Ordinary or Extraordinary? Analytical Disjunctures between Production and Rituals in Pastoralist Societies
Author(s): Hannah Chazin
This paper considers the connection between the quotidian practices of pastoralism and the role of herd animals (and their material remains) in ritual practices in the Late Bronze Age in the South Caucasus. Zooarchaeological and isotopic analysis of faunal remains from Late Bronze Age (1500-1100 BCE) sites in the Tsaghkahovit Plain, Armenia have revealed new, if perplexing, evidence about everyday practices of production, distribution, and consumption of pastoralist products and the incorporation of animals in ritual practices in walled sites and mortuary assemblages. Specifically, this paper examines the incorporation of isolated skeletal elements into ritual spaces, contextualizing this practice within the broader scope of Late Bronze Age human-animal relationships. Avoiding analytical reduction to tokens of economic transactions or singular items of ritual value, this approach situates both ritual and production as material efforts to stabilize the fluid and multiple connections between activities taking place within fortress sites and the suite of quotidian and extraordinary practices that constituted social worlds lived primarily beyond the confines of walled sites.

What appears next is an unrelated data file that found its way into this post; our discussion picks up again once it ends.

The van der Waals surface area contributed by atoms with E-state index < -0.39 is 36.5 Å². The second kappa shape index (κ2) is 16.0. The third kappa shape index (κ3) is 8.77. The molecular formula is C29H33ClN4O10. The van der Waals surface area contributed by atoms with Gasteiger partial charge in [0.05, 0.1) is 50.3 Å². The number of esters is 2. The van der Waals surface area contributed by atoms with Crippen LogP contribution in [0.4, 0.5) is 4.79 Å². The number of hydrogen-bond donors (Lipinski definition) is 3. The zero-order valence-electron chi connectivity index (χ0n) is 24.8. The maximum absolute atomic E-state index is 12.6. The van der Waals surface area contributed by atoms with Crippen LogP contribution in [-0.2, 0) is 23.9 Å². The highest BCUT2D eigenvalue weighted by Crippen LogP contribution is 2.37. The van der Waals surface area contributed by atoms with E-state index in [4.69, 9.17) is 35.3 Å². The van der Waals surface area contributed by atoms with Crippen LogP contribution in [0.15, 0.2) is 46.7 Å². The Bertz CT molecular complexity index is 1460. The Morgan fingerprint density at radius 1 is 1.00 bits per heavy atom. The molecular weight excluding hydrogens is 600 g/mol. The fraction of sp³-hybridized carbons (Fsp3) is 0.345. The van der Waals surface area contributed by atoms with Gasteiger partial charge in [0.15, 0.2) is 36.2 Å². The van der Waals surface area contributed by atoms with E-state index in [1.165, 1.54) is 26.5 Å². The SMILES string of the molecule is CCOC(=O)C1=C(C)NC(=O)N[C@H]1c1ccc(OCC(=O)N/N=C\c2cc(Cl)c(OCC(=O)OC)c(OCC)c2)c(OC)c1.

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Ordinary or Extraordinary? Analytical Disjunctures between Production and Rituals in Pastoralist Societies. Hannah Chazin. Presented at The 82nd Annual Meeting of the Society for American Archaeology, Washington, DC. 2018 ( tDAR id: 445177)
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min long: 34.277; min lat: 13.069 ; max long: 61.699; max lat: 42.94 ;
Abstract Id(s): 20903